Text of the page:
What, we wonder, can we do about it?
What is there to do about a lack of funding for our public schools and education in general? Just looking at the federal level, despite an economy that is doing very well at the moment, Trump’s proposed 2019 education budget chops it from $68 billion in 2016 to $63 billion in 2019, cheating children while at the same time spending more and more on war profiteers like Lockheed and Boeing.
Indeed, the daily contracts for the war department are staggering. Just today, 10 September 2018, Boeing is awarded $2.85 billion, $51 million to Lockheed, $19 million to Northrup Grumman, an additional contract of $14 million more to Boeing, and $12 million to BAE Technology Solutions.
Those are just the Air Force contracts for one random day. The Navy’s, Army’s, and Defense Logistics Agency list other contracts for the day, each one in the $millions, even more than $200 million for L-3 Communications Vertex Aerospace.
But, I hear you snort, that’s how Trump is creating jobs!
Nope. That’s how he’s losing them, once the new budgets kick in.
Economists figure it by jobs created per $million spent. The military contractors produce far fewer jobs/$million than does education. Nationwide, the average is 17 jobs per $million (or 17,000 jobs/$billion), and if you just consider the government workers, including all members of all branches of the military and all agency workers, that sector actually creates 21 jobs per $million spent, more than any other sector. Therefore, the private sector profits are obscenely high in Pentagon budgets.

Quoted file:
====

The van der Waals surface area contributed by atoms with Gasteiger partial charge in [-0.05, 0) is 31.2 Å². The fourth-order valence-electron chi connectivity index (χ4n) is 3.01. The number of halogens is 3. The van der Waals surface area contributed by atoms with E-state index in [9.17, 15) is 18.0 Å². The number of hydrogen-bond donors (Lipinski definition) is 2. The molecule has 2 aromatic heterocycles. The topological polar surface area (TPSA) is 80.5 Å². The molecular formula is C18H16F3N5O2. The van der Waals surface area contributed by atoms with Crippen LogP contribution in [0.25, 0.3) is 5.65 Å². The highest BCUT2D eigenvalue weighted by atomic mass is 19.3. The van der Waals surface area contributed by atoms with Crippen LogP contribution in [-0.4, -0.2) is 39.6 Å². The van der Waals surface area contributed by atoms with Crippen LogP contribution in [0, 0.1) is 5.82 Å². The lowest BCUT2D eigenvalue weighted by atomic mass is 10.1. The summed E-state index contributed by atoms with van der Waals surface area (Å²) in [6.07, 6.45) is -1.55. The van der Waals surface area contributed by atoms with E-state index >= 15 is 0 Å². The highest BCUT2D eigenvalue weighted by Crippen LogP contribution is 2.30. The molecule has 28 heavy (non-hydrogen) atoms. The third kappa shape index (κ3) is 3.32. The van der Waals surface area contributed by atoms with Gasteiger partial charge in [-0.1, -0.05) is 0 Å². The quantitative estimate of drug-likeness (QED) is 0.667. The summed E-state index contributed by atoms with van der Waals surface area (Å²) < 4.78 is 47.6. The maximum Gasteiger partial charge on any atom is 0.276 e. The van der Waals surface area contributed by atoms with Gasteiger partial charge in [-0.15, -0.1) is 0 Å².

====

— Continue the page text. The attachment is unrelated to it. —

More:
To create more jobs, to create more educational opportunities for our young people, vote for candidates who will cut military spending and increase education. Ask your candidates for federal office very specifically about their intentions, ask incumbents about their actual voting records, and choose accordingly. Our future is at stake more than ever in this midterm election season. From an environment under attack, to foreign influence on our elections, to a drive toward the US as less and less free, our opportunity to fix this starts right now.
No, I am not a registered Democrat. But it seems to me, as an analyst, that Democrats, in general, are looking out for the welfare, education, good health, and breathable air for all, while Republicans are—at least at the leadership level—mired in dirty tricks, identity politics, elite enrichment, obeisance to Putin, and craven corruption. Or, as Thomas Friedman has written, “Donald Trump is either an asset of Russian intelligence or really enjoys playing one on TV.”
I want to be proud of my country and right now, bluntly, I am not. I have hope, but it revolves around regular folks rising up in rejection of Trump and his agenda in November. Our enlightened self-interest is at stake, the well-being of our children and grandchildren is in the balance. Let’s do right.